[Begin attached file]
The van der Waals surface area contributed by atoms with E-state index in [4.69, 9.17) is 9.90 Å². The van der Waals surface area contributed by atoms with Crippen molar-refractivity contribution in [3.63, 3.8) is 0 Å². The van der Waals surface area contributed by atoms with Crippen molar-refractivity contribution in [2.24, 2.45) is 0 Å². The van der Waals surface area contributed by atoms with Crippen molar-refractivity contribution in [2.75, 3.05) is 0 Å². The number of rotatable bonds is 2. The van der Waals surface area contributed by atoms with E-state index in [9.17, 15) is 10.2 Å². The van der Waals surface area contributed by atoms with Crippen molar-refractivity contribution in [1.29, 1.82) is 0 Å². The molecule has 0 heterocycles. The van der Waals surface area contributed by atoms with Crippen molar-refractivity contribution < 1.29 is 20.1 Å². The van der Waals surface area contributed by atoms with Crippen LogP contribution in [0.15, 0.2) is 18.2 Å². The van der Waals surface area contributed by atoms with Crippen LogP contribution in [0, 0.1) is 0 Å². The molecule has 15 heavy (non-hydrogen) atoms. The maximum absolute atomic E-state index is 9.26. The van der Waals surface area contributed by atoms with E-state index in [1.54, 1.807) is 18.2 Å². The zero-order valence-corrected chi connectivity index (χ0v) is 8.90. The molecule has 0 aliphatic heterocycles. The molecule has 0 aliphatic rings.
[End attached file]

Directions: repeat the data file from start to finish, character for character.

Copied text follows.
The van der Waals surface area contributed by atoms with E-state index in [4.69, 9.17) is 9.90 Å². The van der Waals surface area contributed by atoms with Crippen molar-refractivity contribution in [3.63, 3.8) is 0 Å². The van der Waals surface area contributed by atoms with Crippen molar-refractivity contribution in [2.24, 2.45) is 0 Å². The van der Waals surface area contributed by atoms with Crippen molar-refractivity contribution in [2.75, 3.05) is 0 Å². The number of rotatable bonds is 2. The van der Waals surface area contributed by atoms with E-state index in [9.17, 15) is 10.2 Å². The van der Waals surface area contributed by atoms with Crippen molar-refractivity contribution in [1.29, 1.82) is 0 Å². The molecule has 0 heterocycles. The van der Waals surface area contributed by atoms with Crippen molar-refractivity contribution < 1.29 is 20.1 Å². The van der Waals surface area contributed by atoms with Crippen LogP contribution in [0.15, 0.2) is 18.2 Å². The van der Waals surface area contributed by atoms with Crippen LogP contribution in [0, 0.1) is 0 Å². The molecule has 15 heavy (non-hydrogen) atoms. The maximum absolute atomic E-state index is 9.26. The van der Waals surface area contributed by atoms with E-state index in [1.54, 1.807) is 18.2 Å². The zero-order valence-corrected chi connectivity index (χ0v) is 8.90. The molecule has 0 aliphatic heterocycles. The molecule has 0 aliphatic rings.